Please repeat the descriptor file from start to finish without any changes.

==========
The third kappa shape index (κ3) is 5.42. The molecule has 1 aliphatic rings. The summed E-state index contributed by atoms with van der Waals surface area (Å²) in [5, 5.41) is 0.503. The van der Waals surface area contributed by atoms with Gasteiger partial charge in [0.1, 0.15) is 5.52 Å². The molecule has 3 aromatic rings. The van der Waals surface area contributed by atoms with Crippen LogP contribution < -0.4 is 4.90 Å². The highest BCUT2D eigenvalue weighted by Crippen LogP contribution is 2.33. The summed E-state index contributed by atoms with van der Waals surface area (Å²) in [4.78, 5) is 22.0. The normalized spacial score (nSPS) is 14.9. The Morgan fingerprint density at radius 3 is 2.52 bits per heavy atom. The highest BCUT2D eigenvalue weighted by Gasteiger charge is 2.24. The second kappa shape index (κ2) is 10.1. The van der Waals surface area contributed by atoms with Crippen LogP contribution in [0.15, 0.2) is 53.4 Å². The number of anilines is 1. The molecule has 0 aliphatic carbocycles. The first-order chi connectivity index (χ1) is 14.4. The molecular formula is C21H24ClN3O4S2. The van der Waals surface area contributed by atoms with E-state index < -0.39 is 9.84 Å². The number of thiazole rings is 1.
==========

The third kappa shape index (κ3) is 5.42. The molecule has 1 aliphatic rings. The summed E-state index contributed by atoms with van der Waals surface area (Å²) in [5, 5.41) is 0.503. The van der Waals surface area contributed by atoms with Gasteiger partial charge in [0.1, 0.15) is 5.52 Å². The molecule has 3 aromatic rings. The van der Waals surface area contributed by atoms with Crippen LogP contribution < -0.4 is 4.90 Å². The highest BCUT2D eigenvalue weighted by Crippen LogP contribution is 2.33. The summed E-state index contributed by atoms with van der Waals surface area (Å²) in [4.78, 5) is 22.0. The normalized spacial score (nSPS) is 14.9. The Morgan fingerprint density at radius 3 is 2.52 bits per heavy atom. The highest BCUT2D eigenvalue weighted by Gasteiger charge is 2.24. The second kappa shape index (κ2) is 10.1. The van der Waals surface area contributed by atoms with Crippen LogP contribution in [0.15, 0.2) is 53.4 Å². The number of anilines is 1. The molecule has 0 aliphatic carbocycles. The first-order chi connectivity index (χ1) is 14.4. The molecular formula is C21H24ClN3O4S2. The van der Waals surface area contributed by atoms with E-state index < -0.39 is 9.84 Å². The number of thiazole rings is 1.